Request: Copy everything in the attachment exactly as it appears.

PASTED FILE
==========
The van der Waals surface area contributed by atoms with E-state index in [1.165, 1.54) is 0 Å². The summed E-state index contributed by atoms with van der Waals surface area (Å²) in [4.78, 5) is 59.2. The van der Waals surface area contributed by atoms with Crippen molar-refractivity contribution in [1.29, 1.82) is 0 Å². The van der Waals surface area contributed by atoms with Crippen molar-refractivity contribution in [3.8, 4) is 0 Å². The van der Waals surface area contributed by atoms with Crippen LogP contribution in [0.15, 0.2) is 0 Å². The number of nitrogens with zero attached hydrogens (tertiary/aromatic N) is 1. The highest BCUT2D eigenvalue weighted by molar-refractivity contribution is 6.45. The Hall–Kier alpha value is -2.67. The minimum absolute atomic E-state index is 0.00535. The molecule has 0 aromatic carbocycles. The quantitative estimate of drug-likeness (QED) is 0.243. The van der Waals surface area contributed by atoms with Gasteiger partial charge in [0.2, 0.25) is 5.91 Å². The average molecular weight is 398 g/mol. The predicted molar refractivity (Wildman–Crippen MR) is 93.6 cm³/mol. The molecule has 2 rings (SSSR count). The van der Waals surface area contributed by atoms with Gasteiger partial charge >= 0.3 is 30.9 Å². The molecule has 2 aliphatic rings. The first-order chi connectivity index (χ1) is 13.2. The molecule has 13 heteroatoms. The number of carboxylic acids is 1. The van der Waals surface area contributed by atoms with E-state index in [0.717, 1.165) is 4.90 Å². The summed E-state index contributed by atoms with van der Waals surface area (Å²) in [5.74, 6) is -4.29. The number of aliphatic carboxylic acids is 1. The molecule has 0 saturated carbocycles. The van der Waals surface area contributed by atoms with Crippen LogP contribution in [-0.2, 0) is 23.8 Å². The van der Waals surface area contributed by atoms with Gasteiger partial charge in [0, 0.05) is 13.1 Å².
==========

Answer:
The van der Waals surface area contributed by atoms with E-state index in [1.165, 1.54) is 0 Å². The summed E-state index contributed by atoms with van der Waals surface area (Å²) in [4.78, 5) is 59.2. The van der Waals surface area contributed by atoms with Crippen molar-refractivity contribution in [1.29, 1.82) is 0 Å². The van der Waals surface area contributed by atoms with Crippen molar-refractivity contribution in [3.8, 4) is 0 Å². The van der Waals surface area contributed by atoms with Crippen LogP contribution in [0.15, 0.2) is 0 Å². The number of nitrogens with zero attached hydrogens (tertiary/aromatic N) is 1. The highest BCUT2D eigenvalue weighted by molar-refractivity contribution is 6.45. The Hall–Kier alpha value is -2.67. The minimum absolute atomic E-state index is 0.00535. The molecule has 0 aromatic carbocycles. The quantitative estimate of drug-likeness (QED) is 0.243. The van der Waals surface area contributed by atoms with Gasteiger partial charge in [0.2, 0.25) is 5.91 Å². The average molecular weight is 398 g/mol. The predicted molar refractivity (Wildman–Crippen MR) is 93.6 cm³/mol. The molecule has 2 rings (SSSR count). The van der Waals surface area contributed by atoms with Gasteiger partial charge >= 0.3 is 30.9 Å². The molecule has 2 aliphatic rings. The first-order chi connectivity index (χ1) is 13.2. The molecule has 13 heteroatoms. The number of carboxylic acids is 1. The van der Waals surface area contributed by atoms with E-state index in [0.717, 1.165) is 4.90 Å². The summed E-state index contributed by atoms with van der Waals surface area (Å²) in [5.74, 6) is -4.29. The number of aliphatic carboxylic acids is 1. The molecule has 0 saturated carbocycles. The van der Waals surface area contributed by atoms with Crippen LogP contribution in [-0.2, 0) is 23.8 Å². The van der Waals surface area contributed by atoms with Gasteiger partial charge in [0, 0.05) is 13.1 Å².